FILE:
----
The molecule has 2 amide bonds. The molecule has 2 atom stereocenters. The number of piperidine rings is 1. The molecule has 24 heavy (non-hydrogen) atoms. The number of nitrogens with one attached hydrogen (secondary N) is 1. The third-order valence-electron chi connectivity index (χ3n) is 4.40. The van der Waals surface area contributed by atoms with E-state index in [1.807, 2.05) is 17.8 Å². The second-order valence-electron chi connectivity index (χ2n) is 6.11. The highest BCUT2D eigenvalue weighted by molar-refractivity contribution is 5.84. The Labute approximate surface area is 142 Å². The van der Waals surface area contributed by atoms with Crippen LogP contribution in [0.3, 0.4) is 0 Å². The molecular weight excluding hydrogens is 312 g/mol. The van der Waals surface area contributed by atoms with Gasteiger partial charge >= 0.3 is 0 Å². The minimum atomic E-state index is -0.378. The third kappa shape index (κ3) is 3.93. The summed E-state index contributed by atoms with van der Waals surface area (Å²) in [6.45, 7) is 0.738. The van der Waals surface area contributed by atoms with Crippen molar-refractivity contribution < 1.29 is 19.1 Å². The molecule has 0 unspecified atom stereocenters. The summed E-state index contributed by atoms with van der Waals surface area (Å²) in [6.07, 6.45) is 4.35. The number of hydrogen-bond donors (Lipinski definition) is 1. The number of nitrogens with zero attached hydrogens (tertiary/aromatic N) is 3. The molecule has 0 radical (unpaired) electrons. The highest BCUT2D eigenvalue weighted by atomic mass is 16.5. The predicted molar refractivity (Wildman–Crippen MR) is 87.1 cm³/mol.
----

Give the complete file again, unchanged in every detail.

The molecule has 2 amide bonds. The molecule has 2 atom stereocenters. The number of piperidine rings is 1. The molecule has 24 heavy (non-hydrogen) atoms. The number of nitrogens with one attached hydrogen (secondary N) is 1. The third-order valence-electron chi connectivity index (χ3n) is 4.40. The van der Waals surface area contributed by atoms with E-state index in [1.807, 2.05) is 17.8 Å². The second-order valence-electron chi connectivity index (χ2n) is 6.11. The highest BCUT2D eigenvalue weighted by molar-refractivity contribution is 5.84. The Labute approximate surface area is 142 Å². The van der Waals surface area contributed by atoms with Crippen LogP contribution in [0.3, 0.4) is 0 Å². The molecular weight excluding hydrogens is 312 g/mol. The van der Waals surface area contributed by atoms with Gasteiger partial charge >= 0.3 is 0 Å². The minimum atomic E-state index is -0.378. The third kappa shape index (κ3) is 3.93. The summed E-state index contributed by atoms with van der Waals surface area (Å²) in [6.45, 7) is 0.738. The van der Waals surface area contributed by atoms with Crippen molar-refractivity contribution < 1.29 is 19.1 Å². The molecule has 0 unspecified atom stereocenters. The summed E-state index contributed by atoms with van der Waals surface area (Å²) in [6.07, 6.45) is 4.35. The number of hydrogen-bond donors (Lipinski definition) is 1. The number of nitrogens with zero attached hydrogens (tertiary/aromatic N) is 3. The molecule has 0 radical (unpaired) electrons. The highest BCUT2D eigenvalue weighted by atomic mass is 16.5. The predicted molar refractivity (Wildman–Crippen MR) is 87.1 cm³/mol.